Another exciting aspect of your work is that you have pieces that address the entry of Sarhuin art into the contemporary art world. Some of them refer to MALI, and in another, you portray yourself at the Art Lima fair. In the latter, if I’m not mistaken, you have portrayed yourself looking at a work by Genietta Varsi. What caught your attention?
Genietta has a simplicity that I appreciate very much, which is not common in that world. A contemporary art fair is unlike a craft fair, where we all help each other and freely discuss our techniques. At Art Lima, I asked questions, and they didn’t answer me, maybe because they saw that I wasn’t going to buy anything. I liked Genietta’s work: it is a self-portrait that questions the standards of feminine beauty. I also painted a piece by Alberto Borea, a broken refrigerator. That piece intrigued me because I had difficulty understanding how a broken appliance, which one would normally throw away, can be art.
Venuca Evanán, Autorretrato – Art Lima (2018). Photo: Victor Idrogo
Do you feel your work has changed after this contact with the contemporary art world?
The materials have changed. In addition to working on wood plates, I now use sticks and experiment with textiles and embroidery. I am also practicing a bit of sculpture. My use of color has changed: I no longer respect the traditional chromatic palette of Sarhuino art, but I use everything. For example, the erotic piece we talked about is in black and white. But that is a nod to the first Sarhua boards, which I did not paint in color. It’s a mix between tradition and contemporaneity.
Asociación de Artistas Populares de Sarhua, Desfile obligada de comuneros. De la serie Piraq Causa (¿Quién es el causante?) (1990-1998). MALI
In 2018, MALI exhibited a series of Sarhua boards that portray the violence your community suffered during the 1980s. That series, titled Piraq Causa, sparked an extreme controversy. A press sector accused its authors, the Association of Popular Artists of Sarhua, of apologizing for terrorism. How do you remember what happened?
The newspaper Correo published a front page accusing us of being terrorists without consulting us about these works’ meaning. Then journalists from all the media started calling us, and we didn’t know what to say. One told us directly: “Confess, you are terrorists.” I got scared and hung up the phone. It was unbearable. I was worried about my dad, who suffers from blood pressure. We prevented him from reading newspapers or going out in the street. Besides, I was painting replicas of some of those pieces for the Vancouver Museum. I had to hide everything under my bed. I was afraid the police would suddenly arrive. That night we saw that on the program “Beto a Saber” by Beto Ortiz, they were talking about the Sarhua boards. Excited, we thought they would defend us, that people would know the truth. But no. Beto interviewed members of Congress who understood nothing about art, so they would talk about works they had not seen. The journalist was misrepresented and defamed without any conscience. They do not consider their words’ effect on the Ayacucho population. It is a community that has suffered countless fits of abuse by terrorists and the military.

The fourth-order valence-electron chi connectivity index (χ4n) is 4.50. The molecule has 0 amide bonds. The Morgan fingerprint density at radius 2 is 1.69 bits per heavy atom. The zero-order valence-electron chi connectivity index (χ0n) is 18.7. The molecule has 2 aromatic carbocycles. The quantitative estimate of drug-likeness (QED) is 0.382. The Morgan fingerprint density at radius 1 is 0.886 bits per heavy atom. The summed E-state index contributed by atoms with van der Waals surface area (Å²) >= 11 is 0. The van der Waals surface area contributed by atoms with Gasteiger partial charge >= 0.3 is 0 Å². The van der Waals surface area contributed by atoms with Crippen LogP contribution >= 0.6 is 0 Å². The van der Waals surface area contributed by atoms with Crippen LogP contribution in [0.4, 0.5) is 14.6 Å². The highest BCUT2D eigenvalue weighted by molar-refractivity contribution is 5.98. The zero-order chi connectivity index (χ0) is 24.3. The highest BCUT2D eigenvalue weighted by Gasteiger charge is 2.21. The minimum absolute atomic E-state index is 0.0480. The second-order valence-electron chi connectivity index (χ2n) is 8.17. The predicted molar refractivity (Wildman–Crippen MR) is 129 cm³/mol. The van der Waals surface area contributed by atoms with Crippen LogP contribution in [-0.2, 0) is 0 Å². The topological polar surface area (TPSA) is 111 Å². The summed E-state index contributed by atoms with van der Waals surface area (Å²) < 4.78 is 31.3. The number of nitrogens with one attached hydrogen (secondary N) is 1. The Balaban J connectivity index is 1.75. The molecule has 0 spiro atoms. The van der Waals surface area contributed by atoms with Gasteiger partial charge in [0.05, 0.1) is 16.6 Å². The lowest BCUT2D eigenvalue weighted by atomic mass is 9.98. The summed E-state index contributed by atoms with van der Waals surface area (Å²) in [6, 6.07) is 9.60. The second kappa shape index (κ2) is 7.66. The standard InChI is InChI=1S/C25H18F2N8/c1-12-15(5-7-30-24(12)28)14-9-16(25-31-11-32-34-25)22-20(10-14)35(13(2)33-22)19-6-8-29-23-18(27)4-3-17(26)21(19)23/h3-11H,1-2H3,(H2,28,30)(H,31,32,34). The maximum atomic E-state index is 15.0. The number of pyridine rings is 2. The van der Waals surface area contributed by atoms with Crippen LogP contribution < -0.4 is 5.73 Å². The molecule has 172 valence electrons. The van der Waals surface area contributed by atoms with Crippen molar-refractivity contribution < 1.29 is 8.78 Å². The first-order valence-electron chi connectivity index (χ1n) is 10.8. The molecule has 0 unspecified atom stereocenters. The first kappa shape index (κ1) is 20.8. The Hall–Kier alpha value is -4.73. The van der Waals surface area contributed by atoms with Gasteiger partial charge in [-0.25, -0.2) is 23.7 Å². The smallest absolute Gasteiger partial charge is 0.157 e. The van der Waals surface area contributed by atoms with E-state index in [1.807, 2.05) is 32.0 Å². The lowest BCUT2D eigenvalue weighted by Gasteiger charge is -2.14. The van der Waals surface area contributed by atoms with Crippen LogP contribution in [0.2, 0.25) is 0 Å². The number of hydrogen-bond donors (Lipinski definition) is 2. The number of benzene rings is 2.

Detalle. Foto: Victor Idrogo
Venuca Evanán, Manchay Puncha 24 de enero (2018). Foto: Victor Idrogo
In response, I painted the work Manchay Puncha on January 24. That was the day certain media began to spread falsehoods about our work. Since we could not talk, I painted. I looked for a bitter wood so that it would never become moth-eaten. I painted the background black and red to reference the dark and bloody moment many Ayacuchans went through.
On the top, I painted some trembling strokes in yellow, referring to the yellow press and the nerves and fear that we went through. I painted the young journalist who published the article in Correo, Beto Ortiz, his reporter, and the words of the members of Congress. In the upper scene, I painted my father with Sarhuino artists who were victims of that time of terror. And in the last scene, I showed what Sarhua is like today: a quiet town that offers art and a lot of culture. There we are, my father, myself, and a girl who could be my daughter or the youth who will continue to spread their heritage through the boards of Sarhua. That is what I wanted to leave for history.